The route heads under a bridge then onto a playing field where kids are playing football. I follow the group through a track at the back of the pitch, which follows a stream. I continue to catch up with the group in front and covering good time at a pace of 7:45-8:00min/mile.

The trail continues by the River Chess leading over a bridge and onto the Chess Valley trail. The terrain is a combination of wet red leaves and mud, but soon the route will be just pavement into London.

We pass plenty of country houses and farm lands and I settle into my zone. I am in a group of about six and the runner upfront seems to know where he is going. I am putting all my trust into him right now, although still checking the map too.

I make small talk but the ‘navigator’ speaks little English. I am not sure he understands much other than ‘this way’ ‘left’ ‘right’ ‘forward’. We continue  through the streets.

Now we are in the village of Chorleywood East.  I can see a guy on the fence taking pictures and think it must be a photographer. But he is using his phone… As I get closer he looks familiar. It’s our friend Will from London. He shouts out: “Well done Luke” then something else but I cannot place what.  I wave and reply “Hey Will!” pleasantly surprised to see him.  I check my Garmin and see that we are just over 15.5 miles so checkpoint 2 must be soon.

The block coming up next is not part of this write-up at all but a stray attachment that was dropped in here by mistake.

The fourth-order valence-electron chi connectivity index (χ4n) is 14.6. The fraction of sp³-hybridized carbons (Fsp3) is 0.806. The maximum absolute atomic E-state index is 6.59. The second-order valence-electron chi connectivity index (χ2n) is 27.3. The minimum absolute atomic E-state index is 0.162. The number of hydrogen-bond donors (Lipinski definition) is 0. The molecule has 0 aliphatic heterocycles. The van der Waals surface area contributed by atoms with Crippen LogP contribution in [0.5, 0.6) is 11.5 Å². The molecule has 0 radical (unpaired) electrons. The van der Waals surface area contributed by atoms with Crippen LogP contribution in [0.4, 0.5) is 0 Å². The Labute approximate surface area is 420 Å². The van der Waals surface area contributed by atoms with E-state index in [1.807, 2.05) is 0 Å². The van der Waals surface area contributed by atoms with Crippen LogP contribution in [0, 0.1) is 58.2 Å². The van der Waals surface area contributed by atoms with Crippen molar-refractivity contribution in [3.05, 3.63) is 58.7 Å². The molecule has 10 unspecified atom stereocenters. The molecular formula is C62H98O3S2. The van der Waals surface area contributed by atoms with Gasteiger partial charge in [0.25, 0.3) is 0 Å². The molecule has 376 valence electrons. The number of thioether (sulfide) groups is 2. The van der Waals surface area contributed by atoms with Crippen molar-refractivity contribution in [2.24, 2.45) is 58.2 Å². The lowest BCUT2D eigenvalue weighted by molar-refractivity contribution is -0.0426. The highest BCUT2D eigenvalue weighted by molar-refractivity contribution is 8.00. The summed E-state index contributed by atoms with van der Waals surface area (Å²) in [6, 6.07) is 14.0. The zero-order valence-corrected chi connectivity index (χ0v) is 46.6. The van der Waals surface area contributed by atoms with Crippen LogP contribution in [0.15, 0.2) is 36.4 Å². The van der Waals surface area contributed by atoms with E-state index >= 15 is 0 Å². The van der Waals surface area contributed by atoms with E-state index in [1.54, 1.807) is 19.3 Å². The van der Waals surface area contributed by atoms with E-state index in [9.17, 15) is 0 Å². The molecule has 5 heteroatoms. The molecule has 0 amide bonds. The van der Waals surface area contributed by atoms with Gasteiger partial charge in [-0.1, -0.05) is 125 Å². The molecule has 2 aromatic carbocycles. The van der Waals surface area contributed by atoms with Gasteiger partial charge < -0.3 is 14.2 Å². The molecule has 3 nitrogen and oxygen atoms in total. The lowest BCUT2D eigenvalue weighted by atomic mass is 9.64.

Will's photo of me at Hayes.

A runner from the group behind catches up and asks who that guy was, he tells me Will said I am currently in 12th place. Wow! I was expecting to be around 20th position or so.  The other runner is very pleased with the news.  

We see a photographer on this lane so I smile and thumbs up when I pass him. I can see what looks to be a pub up ahead. Mum and Dad should be here.

Approaching Checkpoint 2
11:08:  Two hours 27 minutes on the clock and I’m at 17.5 miles. I spot the folks and then the table with the scanner, wave my chip, grab a bottle of water and start drinking. I take some Gu gels - chocolate flavour this time. 

Chatting to mum at Checkpoint 2
Dad taking pictures and mum comes over. I give her a hug and she asks how I am feeling. She says “Have a little rest now eh?” Bless her, she does make me laugh. I will have to rest once I have finished, I reply. I assure her I feel good and no niggles. A mother’s job is never done! I text my partner Sunday and ask dad to keep sister Sam up to date. I hug them both and tell them I will see them this evening.

Mum: "Have a rest now, eh?"